Going up a few stairs, you’ll see the compact Daeung-jeon Hall right in front of you. In front of the Daeung-jeon Hall is a three-story pagoda that’s Busan Monument #37. As for the Daeung-jeon Hall, it’s Korean Treasure #1771. The Daeung-jeon Hall is one of the oldest wooden structures in Busan. It dates back to 1654. The exterior walls of this main hall are distinctly adorned with fifteen Shimu-do (Ox-Herding Murals). This is the first set that I’ve ever seen exceed the traditional ten murals. Sometimes, but rarely, you’ll see just eight, but never fifteen. As for the interior, it’s beautifully decorated with some older murals. Sitting on the main altar are a triad of statues centred by Seokgamoni-bul (The Historical Buddha). This statue is then joined on either side by Amita-bul (The Buddha of the Western Paradise) and Yaksayeorae-bul (The Medicine Buddha, and the Buddha of the Eastern Paradise). This triad is meant to symbolize the Buddhist idea of samsara. As for the triad itself, it’s actually Korean Treasure #1824. The statues were made by a team of monk-sculptors led by the monk Nogwon, who was active during the middle of the 17th century. The statues are made from zeolite, which is a mineral consisting of mainly aluminum and silicon compounds. Zeolite was gaining in popularity at this time in the creation of main altar statues at Korean Buddhist temples. On the far right interior wall of the Daeung-jeon Hall are a pair of paintings. The first, to the left, is a Chilseong (Seven Stars) mural, and the painting to the right is the Shinjung Taenghwa (Guardian Mural). On the far left wall is a gorgeous painting dedicated to Yongwang (The Dragon King).
To the right of the Daeung-jeon Hall is the Sanshin-gak Hall. Inside this shaman shrine hall is an older looking wood-relief dedicated to Sanshin (The Mountain Spirit). The exterior walls to the Sanshin-gak Hall are adorned with disproportionately painted Bicheon (Flying Heavenly Deities) murals. Still to the right of the Daeung-jeon Hall, you’ll find the temple’s Eungjin-jeon Hall. The exterior walls to this hall are adorned with various murals dedicated to the Nahan (The Historical Disciples of the Buddha). Stepping inside the Eungjin-jeon Hall, you’ll see three all-white statues resting on the main altar. In the centre in Seokgamoni-bul. And this statue is joined by Yeondeung-bul (The Past Buddha) to the left and Mireuk-bul (The Future Buddha) to the right. These central statues are joined on either side by sixteen simplistic statues of the Nahan.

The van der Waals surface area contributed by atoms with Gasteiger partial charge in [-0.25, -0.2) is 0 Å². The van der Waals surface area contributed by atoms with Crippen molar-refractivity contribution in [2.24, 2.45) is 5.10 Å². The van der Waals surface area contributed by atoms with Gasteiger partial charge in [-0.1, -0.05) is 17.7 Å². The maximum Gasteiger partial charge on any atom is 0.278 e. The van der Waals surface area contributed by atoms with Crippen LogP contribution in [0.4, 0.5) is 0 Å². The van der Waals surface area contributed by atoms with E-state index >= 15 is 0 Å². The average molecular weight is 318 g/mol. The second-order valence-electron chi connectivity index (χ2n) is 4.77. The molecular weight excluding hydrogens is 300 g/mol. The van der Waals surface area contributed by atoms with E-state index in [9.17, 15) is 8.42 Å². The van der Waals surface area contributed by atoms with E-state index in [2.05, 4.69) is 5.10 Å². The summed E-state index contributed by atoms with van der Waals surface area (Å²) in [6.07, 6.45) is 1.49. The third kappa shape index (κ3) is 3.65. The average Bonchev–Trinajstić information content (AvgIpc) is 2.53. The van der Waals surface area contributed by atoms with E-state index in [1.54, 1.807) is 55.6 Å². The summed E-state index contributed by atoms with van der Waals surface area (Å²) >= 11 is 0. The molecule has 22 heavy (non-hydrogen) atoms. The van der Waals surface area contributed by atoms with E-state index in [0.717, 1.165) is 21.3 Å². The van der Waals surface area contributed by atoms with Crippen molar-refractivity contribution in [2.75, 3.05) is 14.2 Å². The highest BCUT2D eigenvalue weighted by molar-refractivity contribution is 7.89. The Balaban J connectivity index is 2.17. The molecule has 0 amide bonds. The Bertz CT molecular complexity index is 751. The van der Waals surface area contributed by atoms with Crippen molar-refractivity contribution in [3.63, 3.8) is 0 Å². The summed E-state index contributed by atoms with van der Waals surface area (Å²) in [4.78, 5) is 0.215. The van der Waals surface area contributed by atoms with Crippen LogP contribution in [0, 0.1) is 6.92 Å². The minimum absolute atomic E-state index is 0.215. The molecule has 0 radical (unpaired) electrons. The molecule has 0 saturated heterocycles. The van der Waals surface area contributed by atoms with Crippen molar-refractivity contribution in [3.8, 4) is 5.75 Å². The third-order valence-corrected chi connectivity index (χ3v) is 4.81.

To the left of the Daeung-jeon Hall is the Myeongbu-jeon Hall. This hall’s exterior, much like the Sanshin-gak Hall’s exterior, has a collection of disproportionately painted murals of Bicheon (Flying Heavenly Deities). However, inside the Myeongbu-jeon Hall, you’ll find an all-white statue of Jijang-bosal (The Bodhisattva of the Afterlife) on the main altar. This central image is then joined by seated statues of the Siwang (The Ten Kings of the Underworld) on either side.
And behind the Myeongbu-jeon Hall is one of Jangansa Temple’s most beautiful shrine halls: the Geukrak-jeon Hall. Housed inside this shrine hall is a golden interior with a reclining image of Amita-bul (The Buddha of the Western Paradise). The beautiful statue is book-ended by two standing Bodhisattva statues of Gwanseeum-bosal and Daesaeji-bosal (The Bodhisattva of Wisdom and Power for Amita-bul).
How To Get There
The least complicated way to get to Jangansa Temple is by bus. This bus is rather difficult to get to by public transit; but if you take City Bus #181 at Centum City subway station (#206), Haeundae subway station (#203), or the Bexco subway station (#205), you’ll be able to catch a connecting bus to Jangansa Temple. From City Bus #181, get off at the Gijang Sijang station. From here, board Town Bus #9 called a Maeul Bus. From this bus, you’ll be able to arrive at Jangansa Temple.
Overall Rating: 7.5/10
I was pleasantly surprised by what awaited me at Jangansa Temple. I’m not sure what I was expecting, but it definitely exceeded my expectations with the historic Daeung-jeon Hall. Both the interior and exterior of this main hall are beautifully adorned. A couple other highlights are the Geukrak-jeon Hall’s main altar statues and the interior of the Eungjin-jeon Hall. So if you’re in the Gijang-gun part of Busan, Jangansa Temple is definitely worth your time.